Why is the planet Mars red?
“Because it’s rusty.”
Astronomy hobbyist Christine Moulen (standing, above) was helping Slava Arabagi of Brighton to get a look through one of five telescopes set up in front of City Hall last night. Her telescope was trained on Mars.
Iron oxide is plentiful in the soil of the planet, Moulen explained. The rust color helps us to identify Mars in the night sky.
Moulen is a member of the Amateur Telescope Makers of Boston, Inc., a.k.a. ATMoB. The organization hosted the viewing event titled Urban Astronomy on Friday evening, April 20, which was Day 1 of the 10-day Cambridge Science Festival.
Slava Arabagi was one of some forty adults and kids lined up around the instruments at about 10 p.m. The City Hall lawn was one of ATMoB’s two viewing stations; the other was at Harvard Square.
Mars, the planet Arabagi is looking at, was named by the Romans after their god of war because of its ruddy color, as described in Shakespeare’s Henry IV: “The mailèd Mars shall on his altar sit/ Up to the ears in blood.”
Viewing conditions Friday night were unusually good for this urban area, with heavenly bodies showing up well despite some haze and occasional clouds. Viewers at other scopes exclaimed over Saturn’s rings; at least one of its many moons was also visible. At another station the sky-watchers marveled at Mizar, one of seven brilliant stars in the group we know as the Big Dipper. Mizar is the middle star in the “handle.” (The Big Dipper is also called the Drinking Gourd and the Plough, and it has other names in other cultures; it is part of the constellation Ursa Major, the Great Bear.)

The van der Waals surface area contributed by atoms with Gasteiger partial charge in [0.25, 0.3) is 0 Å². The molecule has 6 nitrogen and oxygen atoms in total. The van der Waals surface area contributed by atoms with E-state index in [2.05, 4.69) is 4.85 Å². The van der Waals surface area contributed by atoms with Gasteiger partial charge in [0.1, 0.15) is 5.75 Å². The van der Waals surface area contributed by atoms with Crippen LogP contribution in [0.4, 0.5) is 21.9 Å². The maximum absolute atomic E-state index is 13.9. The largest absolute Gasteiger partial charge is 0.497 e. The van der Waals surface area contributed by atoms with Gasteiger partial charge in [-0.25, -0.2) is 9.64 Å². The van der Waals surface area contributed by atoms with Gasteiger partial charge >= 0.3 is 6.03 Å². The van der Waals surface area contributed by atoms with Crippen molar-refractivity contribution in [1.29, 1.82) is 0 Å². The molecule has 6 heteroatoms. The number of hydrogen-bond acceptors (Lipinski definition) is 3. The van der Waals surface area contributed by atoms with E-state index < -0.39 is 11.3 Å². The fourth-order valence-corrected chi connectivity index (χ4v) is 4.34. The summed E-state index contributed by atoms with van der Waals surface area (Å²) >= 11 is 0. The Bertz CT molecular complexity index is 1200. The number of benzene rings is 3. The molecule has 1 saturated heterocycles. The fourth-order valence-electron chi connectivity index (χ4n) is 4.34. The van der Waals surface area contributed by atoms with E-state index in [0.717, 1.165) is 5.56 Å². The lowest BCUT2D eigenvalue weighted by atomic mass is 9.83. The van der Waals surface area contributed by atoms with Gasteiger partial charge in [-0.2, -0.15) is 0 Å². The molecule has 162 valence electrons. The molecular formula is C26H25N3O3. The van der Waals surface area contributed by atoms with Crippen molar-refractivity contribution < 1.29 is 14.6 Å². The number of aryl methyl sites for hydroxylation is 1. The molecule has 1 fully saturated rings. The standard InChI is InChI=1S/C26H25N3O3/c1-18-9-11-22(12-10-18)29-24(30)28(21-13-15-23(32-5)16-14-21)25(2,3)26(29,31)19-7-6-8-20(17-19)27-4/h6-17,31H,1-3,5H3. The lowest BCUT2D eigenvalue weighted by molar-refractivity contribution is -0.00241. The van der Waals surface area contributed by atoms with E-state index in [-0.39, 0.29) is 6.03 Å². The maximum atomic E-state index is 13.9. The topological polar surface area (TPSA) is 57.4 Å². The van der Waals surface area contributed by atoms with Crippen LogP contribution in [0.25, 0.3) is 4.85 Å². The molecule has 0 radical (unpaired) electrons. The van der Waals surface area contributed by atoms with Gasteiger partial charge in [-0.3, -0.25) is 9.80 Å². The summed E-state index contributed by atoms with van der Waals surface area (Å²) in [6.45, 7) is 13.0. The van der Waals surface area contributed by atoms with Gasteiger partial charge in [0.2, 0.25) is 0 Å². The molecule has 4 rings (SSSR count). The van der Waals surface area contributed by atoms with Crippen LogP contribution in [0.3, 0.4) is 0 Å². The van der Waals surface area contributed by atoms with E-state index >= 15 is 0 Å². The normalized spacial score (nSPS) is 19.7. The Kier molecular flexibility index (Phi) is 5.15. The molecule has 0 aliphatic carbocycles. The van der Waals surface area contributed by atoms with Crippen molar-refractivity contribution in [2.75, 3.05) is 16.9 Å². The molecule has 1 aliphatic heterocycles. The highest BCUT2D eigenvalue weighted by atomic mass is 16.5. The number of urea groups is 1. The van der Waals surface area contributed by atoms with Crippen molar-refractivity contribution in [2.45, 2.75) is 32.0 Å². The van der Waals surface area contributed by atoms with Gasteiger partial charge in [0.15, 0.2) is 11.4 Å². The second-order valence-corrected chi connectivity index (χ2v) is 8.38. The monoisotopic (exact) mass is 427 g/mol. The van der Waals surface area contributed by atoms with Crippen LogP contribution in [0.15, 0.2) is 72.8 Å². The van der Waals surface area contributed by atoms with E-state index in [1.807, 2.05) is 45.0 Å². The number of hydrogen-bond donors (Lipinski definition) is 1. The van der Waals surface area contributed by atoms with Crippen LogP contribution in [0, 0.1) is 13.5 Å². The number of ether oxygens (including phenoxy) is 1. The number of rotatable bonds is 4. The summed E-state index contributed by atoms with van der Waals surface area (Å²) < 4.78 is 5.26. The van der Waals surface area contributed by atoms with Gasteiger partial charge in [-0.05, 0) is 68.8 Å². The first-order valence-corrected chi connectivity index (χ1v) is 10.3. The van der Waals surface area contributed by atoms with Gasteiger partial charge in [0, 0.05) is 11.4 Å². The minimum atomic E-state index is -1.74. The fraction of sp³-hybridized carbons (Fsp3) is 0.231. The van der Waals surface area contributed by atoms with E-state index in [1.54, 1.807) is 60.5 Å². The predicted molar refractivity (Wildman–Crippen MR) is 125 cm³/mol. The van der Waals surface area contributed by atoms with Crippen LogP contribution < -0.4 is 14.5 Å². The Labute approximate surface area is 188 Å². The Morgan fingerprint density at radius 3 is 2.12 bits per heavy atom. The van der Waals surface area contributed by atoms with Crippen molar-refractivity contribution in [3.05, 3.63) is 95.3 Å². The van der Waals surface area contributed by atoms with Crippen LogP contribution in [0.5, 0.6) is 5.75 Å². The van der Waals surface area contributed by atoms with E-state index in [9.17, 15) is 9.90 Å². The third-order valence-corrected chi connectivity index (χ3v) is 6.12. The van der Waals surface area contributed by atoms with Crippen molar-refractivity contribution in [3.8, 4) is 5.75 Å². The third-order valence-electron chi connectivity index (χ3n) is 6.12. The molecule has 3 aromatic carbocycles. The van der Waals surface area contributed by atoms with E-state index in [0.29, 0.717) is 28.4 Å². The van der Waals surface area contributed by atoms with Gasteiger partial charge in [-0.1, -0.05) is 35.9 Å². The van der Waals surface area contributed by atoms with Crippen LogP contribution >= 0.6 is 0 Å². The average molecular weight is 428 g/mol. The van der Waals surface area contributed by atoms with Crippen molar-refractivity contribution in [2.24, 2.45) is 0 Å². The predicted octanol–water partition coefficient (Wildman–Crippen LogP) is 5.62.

Photo: the Big Dipper, by Nathan Wells, Creative Commons
Without a telescope, Mizar looks like a large single star to all but the sharpest eye. However, with the telescope Mizar appeared as two separate stars (Mizar plus a smaller neighbor, Alcor). In a further refinement, observers at the City Hall event said that the smaller of the two, Alcor, has been shown to be a binary system (i.e., a pair of stars orbiting around a common center of mass), while its bigger neighbor Mizar is actually made up of two binary systems. The three systems are thought to be gravitationally interconnected. Thus the Mizar-Alcor combination historically seen on star charts is in reality six interconnected stars.
The two stars at the front end of the Big Dipper bowl line up to point at the pole star (Polaris, or North Star) in the handle of the nearby Little Dipper. Polaris has been helping travelers in the northern hemisphere to get their bearings for millennia.
ATMoB was formed in 1934 with the cooperation of Dr. Harlow Shapley at Harvard College Observatory. The non-profit organization was joined in 1973 by the Bond Astronomical Society, whose name honored two earlier Harvard astronomers, William Cranch Bond and his son George Phillips Bond.
The club has regular meetings, open to the public, in Phillips Auditorium at the Harvard-Smithsonian Center for Astrophysics at 60 Garden Street. To view the sky away from city lights, members go to the ATMoB clubhouse on the grounds of MIT's Haystack Observatory in Westford, MA.